Beta
×

Welcome to the Slashdot Beta site -- learn more here. Use the link in the footer or click here to return to the Classic version of Slashdot.

Thank you!

Before you choose to head back to the Classic look of the site, we'd appreciate it if you share your thoughts on the Beta; your feedback is what drives our ongoing development.

Beta is different and we value you taking the time to try it out. Please take a look at the changes we've made in Beta and  learn more about it. Thanks for reading, and for making the site better!

60 Years of Hamming Codes

timothy posted more than 3 years ago | from the hamming-it-up dept.

Communications 66

swandives writes "In 1950 Bell Labs researcher Richard W. Hamming made a discovery that would lay an important foundation for the modern computing and communications industries — coming up with a method for performing computing operations on a large scale without errors. Hamming wrote about how self-checking circuits help eliminate errors in telephone central offices. He speculated the 'special codes' he proposed — which became known as Hamming codes — would only need to be applied to systems requiring unattended operation for long periods or 'extremely large and tightly integrated' systems where a single failure would incapacitate the entire installation. Hamming code was the first discovery in an immense field called coding theory. This article looks back on the history of Hamming codes, their applications, and includes interviews with Todd Moon, Professor of electrical and computer engineering at Utah State University and David MacKay, Professor of natural philosophy in the department of Physics at the University of Cambridge and chief scientific adviser to the UK Department of Energy and Climate Change. An interesting read, about a little-known but fundamental element of information theory."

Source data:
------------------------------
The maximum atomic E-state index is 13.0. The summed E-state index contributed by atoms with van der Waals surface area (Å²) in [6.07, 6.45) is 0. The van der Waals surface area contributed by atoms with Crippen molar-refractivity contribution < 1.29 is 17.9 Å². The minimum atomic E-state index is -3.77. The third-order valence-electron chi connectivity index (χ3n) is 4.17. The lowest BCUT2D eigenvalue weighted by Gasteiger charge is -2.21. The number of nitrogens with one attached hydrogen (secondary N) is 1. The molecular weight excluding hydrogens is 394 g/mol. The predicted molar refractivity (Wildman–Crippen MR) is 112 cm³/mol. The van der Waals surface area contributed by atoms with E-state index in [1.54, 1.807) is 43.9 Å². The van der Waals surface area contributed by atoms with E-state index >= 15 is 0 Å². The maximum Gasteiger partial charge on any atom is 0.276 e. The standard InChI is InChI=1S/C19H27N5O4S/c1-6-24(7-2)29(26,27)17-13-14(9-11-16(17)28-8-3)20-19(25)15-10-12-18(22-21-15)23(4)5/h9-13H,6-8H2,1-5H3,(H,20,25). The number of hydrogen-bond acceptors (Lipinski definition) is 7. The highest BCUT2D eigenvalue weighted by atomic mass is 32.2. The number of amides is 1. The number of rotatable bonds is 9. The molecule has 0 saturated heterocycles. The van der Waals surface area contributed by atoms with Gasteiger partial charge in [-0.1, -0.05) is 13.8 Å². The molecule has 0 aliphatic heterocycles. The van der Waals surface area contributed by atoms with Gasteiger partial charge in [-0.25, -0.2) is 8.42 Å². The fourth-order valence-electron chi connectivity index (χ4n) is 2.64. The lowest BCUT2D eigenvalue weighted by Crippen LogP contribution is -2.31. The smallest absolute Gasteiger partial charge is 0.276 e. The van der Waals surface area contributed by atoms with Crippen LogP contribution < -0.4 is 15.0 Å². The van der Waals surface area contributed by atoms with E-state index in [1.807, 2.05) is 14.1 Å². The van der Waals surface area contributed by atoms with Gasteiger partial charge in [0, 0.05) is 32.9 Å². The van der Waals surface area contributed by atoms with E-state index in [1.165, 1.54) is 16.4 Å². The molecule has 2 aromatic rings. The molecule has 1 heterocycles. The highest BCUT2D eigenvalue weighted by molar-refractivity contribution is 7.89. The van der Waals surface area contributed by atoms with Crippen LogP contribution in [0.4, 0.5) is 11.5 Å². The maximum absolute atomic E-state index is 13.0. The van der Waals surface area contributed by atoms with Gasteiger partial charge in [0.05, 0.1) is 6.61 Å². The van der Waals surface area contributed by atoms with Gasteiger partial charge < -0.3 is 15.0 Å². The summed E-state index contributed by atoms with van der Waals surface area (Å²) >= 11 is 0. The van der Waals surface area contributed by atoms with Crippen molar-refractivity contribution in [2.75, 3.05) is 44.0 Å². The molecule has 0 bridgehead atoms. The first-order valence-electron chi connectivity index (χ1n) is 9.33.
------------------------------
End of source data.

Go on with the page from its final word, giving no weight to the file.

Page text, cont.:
cancel ×

66 comments

Sorry! There are no comments related to the filter you selected.

News For Nerds (4, Insightful)

DarkKnightRadick (268025) | more than 3 years ago | (#34343552)

News for nerds, stuff that matters.

This submission qualifies.

Re:News For Nerds (0)

Anonymous Coward | more than 3 years ago | (#34343764)

Never underestimate the importance of getting a favorable review. [ufl.edu]

Re:News For Nerds (3, Insightful)

starfishsystems (834319) | more than 3 years ago | (#34343898)

Hah! It's fundamental computer science, and its use is ubiquitous. It's the equivalent of Watson and Crick's discovery of the helical structure of DNA, which we learn about in elementary school.

You want to celebrate the history of ring theory, now that would qualify as nerdly.

Re:News For Nerds (3, Insightful)

DrSkwid (118965) | more than 3 years ago | (#34345726)